(...nope, I still think those boys were attempting to caricature one Mr. George Brent there)

The hat check girl is most likely a hat check girl.

Litvak's face was not well known to the public, no, but his name would have been recognized as Russian. And who was the most well-known Russian in 1940? Uh huh. 

Uncle Joe.

The artists very clevery drew Stalin's likeness as a stand in for the Russian lothario Litvak, then confirm our SUSPICION with Cary going on about THE AWFUL TRUTH landing on THE FRONT PAGE, all leading to the final frame and the line "I'm a bad boy."

Let's not be naive. I think what is going on is quite obvious.

 

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11 minutes ago, LuckyDan said:

The hat check girl is most likely a hat check girl.

Litvak's face was not well known to the public, no, but his name would have been recognized as Russian. And who was the most well-known Russian in 1940? Uh huh. 

Uncle Joe.

The artists very clevery drew Stalin's likeness as a stand in for the Russian lothario Litvak, then confirm our SUSPICION with Cary going on about THE AWFUL TRUTH landing on THE FRONT PAGE, all leading to the final frame and the line "I'm a bad boy."

Let's not be naive. I think what is going on is quite obvious.

 

 

LOL

;)

But...but...Uncle Joe's flavor-saver/cookie-duster/woom-broom was WAY more bushy than ANY of those men you see in this cartoon, DUDE! Nope, they all had those little pencil thin numbers that were all the rage at the time, and like our man in question here does.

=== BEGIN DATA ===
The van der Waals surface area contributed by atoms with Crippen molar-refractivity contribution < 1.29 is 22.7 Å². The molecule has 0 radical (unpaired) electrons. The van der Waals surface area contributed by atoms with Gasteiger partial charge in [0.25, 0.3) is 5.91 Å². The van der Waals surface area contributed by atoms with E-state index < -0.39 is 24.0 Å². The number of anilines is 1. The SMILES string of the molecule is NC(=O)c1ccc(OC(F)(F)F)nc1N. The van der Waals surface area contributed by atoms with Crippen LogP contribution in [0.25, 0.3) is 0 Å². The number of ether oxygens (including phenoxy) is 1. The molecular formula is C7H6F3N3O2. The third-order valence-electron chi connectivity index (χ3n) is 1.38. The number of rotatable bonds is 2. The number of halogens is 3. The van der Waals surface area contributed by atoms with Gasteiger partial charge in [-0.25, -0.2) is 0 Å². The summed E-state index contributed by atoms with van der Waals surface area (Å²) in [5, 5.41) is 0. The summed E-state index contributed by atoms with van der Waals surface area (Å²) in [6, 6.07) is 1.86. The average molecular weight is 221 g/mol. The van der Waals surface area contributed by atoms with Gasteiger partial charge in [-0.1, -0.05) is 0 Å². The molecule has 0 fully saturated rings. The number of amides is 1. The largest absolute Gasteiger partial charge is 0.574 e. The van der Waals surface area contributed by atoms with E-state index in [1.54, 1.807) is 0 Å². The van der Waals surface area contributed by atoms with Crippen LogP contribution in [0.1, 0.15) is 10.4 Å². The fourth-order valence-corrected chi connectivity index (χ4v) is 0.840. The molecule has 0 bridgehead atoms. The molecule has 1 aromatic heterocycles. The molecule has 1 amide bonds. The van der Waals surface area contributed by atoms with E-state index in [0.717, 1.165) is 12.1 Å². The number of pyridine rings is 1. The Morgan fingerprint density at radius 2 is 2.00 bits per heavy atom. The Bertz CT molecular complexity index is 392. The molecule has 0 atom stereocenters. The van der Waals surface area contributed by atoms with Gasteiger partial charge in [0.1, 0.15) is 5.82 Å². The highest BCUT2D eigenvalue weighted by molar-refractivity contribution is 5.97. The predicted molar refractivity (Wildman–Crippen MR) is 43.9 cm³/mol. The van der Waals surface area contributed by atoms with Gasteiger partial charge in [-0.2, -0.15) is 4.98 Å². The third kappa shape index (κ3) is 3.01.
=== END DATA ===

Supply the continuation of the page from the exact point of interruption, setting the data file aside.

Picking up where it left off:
(...well, except as I recall for C. Aubrey Smith's, anyway)  

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24 minutes ago, LuckyDan said:

For you Cugat die hards, I'm not sure if any of you have mentioned a good argument for his being the mystery diner. He was a caricaturist himself, so it's possible Avery's caricature artist included a drawing of him as a hat tip. 

I did come across that, but I didn't want to go off on a tangent.  Maybe a chihuahua in his hand would suffice??  https://moviecollectoroh.com/pics_to_hotlink_on_TCM/forum-twisted.gif

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3 minutes ago, speedracer5 said:

Dargo, this thread is amazing, thank you for creating it.